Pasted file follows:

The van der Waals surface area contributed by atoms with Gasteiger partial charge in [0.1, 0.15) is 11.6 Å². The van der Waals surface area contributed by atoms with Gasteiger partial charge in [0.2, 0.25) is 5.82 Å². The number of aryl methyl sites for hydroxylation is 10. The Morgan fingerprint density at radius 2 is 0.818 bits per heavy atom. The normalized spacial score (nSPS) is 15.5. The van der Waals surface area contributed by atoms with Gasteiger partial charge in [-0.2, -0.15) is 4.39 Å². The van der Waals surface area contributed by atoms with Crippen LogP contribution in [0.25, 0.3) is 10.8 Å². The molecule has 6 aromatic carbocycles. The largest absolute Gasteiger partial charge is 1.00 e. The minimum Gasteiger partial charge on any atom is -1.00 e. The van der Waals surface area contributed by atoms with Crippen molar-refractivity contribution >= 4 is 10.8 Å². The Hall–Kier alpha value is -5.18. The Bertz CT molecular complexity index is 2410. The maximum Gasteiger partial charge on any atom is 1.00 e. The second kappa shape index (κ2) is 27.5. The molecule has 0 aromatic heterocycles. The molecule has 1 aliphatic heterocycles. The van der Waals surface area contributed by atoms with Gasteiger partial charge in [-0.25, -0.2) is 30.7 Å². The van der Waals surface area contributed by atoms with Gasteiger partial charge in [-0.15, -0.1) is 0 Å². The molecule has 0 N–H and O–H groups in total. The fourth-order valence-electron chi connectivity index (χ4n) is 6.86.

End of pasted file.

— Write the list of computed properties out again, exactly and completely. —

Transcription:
The van der Waals surface area contributed by atoms with Gasteiger partial charge in [0.1, 0.15) is 11.6 Å². The van der Waals surface area contributed by atoms with Gasteiger partial charge in [0.2, 0.25) is 5.82 Å². The number of aryl methyl sites for hydroxylation is 10. The Morgan fingerprint density at radius 2 is 0.818 bits per heavy atom. The normalized spacial score (nSPS) is 15.5. The van der Waals surface area contributed by atoms with Gasteiger partial charge in [-0.2, -0.15) is 4.39 Å². The van der Waals surface area contributed by atoms with Crippen LogP contribution in [0.25, 0.3) is 10.8 Å². The molecule has 6 aromatic carbocycles. The largest absolute Gasteiger partial charge is 1.00 e. The minimum Gasteiger partial charge on any atom is -1.00 e. The van der Waals surface area contributed by atoms with Crippen molar-refractivity contribution >= 4 is 10.8 Å². The Hall–Kier alpha value is -5.18. The Bertz CT molecular complexity index is 2410. The maximum Gasteiger partial charge on any atom is 1.00 e. The second kappa shape index (κ2) is 27.5. The molecule has 0 aromatic heterocycles. The molecule has 1 aliphatic heterocycles. The van der Waals surface area contributed by atoms with Gasteiger partial charge in [-0.25, -0.2) is 30.7 Å². The van der Waals surface area contributed by atoms with Gasteiger partial charge in [-0.15, -0.1) is 0 Å². The molecule has 0 N–H and O–H groups in total. The fourth-order valence-electron chi connectivity index (χ4n) is 6.86.